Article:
Why You Need A Balanced "Social Biome" For Optimal Health

mbg Editorial Assistant By Abby Moore
mbg Editorial Assistant
Abby Moore is an Editorial Assistant at mindbodygreen. She earned a B.A. in Journalism from The University of Texas at Austin and has previously written for Tribeza magazine.
Friends Gathered around a Table In the Late Afternoon

Image by Studio Firma / Stocksy

As with an exercise regimen and a daily diet, maintaining a healthy social calendar is all about balance. Despite the need for meaningful social relationships, greater well-being also requires people to find contentment in being alone, according to a recent study published in Human Communication Research.

According to the Communicate Bond Belong (CBB) Theory, humans are striving to balance genuine long-term relationships with limited energy and time. Jeff Hall, Ph.D., developed this theory because he is "deeply interested in understanding when and how social interaction can help us have meaningful lives and better relationships." 

To make sense of our everyday social patterns, Hall and co-author Andy Merolla, Ph.D., studied more than 10,000 moments from nearly 400 people and found the similarities and differences in people with healthy and unhealthy "social biomes" (or social life). 

"Healthy biomes consisted of more frequent and longer interactions," according to a YouTube video explaining the study. "People with the healthiest biomes had more choice about how and when they interacted."  

Part of controlling how you interact includes choosing whom you interact with. People with healthy social biomes spent more time (66% of interactions) communicating with close friends and family. This trend is likely linked to healthy social lives since conversations with close friends and family tend to come more easily and be more intentional than "functional interactions," like speaking in a meeting or making small talk.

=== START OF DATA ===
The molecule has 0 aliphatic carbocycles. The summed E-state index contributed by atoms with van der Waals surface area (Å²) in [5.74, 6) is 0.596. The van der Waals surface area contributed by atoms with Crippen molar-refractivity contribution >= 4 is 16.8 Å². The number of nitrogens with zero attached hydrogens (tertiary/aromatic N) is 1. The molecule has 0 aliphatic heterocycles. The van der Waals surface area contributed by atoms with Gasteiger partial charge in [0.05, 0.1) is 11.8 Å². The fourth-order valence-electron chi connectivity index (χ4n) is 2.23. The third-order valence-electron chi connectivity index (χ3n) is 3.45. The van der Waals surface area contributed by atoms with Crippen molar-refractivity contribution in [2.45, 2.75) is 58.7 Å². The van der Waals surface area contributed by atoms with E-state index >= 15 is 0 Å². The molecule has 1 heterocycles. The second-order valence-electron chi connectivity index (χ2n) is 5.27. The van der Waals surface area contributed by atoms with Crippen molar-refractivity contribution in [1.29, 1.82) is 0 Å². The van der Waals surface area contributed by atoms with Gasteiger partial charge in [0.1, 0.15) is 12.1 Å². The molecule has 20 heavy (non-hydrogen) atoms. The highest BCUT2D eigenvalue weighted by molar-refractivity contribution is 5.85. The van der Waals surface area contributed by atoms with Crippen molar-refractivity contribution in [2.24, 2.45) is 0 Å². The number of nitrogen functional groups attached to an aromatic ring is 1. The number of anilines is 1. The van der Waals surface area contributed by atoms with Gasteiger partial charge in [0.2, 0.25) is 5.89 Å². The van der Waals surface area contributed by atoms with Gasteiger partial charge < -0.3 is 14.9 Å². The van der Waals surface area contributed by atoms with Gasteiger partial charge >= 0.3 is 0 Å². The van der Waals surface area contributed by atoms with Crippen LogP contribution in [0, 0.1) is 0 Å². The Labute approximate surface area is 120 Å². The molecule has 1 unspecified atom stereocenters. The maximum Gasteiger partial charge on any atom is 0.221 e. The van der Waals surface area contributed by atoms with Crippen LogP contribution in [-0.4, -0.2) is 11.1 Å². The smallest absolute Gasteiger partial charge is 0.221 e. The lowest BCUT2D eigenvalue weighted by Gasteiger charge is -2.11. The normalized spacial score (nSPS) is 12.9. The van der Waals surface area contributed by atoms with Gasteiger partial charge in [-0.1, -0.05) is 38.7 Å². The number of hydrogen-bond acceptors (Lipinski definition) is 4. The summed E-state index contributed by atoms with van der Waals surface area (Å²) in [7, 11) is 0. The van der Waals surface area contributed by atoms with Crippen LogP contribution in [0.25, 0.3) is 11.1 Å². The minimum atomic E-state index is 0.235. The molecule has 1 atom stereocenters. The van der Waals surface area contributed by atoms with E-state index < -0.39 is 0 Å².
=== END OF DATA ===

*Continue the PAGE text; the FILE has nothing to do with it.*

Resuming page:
According to the study, individuals who had a high frequency of social interactions tended to experience less loneliness and higher life satisfaction. But those less-meaningful conversations can also lead to exhaustion since they often require putting on a face in an attempt to belong. 

This is why balancing social relationships with time alone is important for maintaining the health of your social biome. Meditating, going for a walk, or bingeing the new season of your favorite show are all helpful ways to prioritize alone time, a key to overall well-being (in moderation).

"This study only scratches the surface of knowing what patterns of social activity promote well-being," Hall said. "Once established...by other researchers, it would be great to know whether changing one's pattern of interaction can improve well-being."

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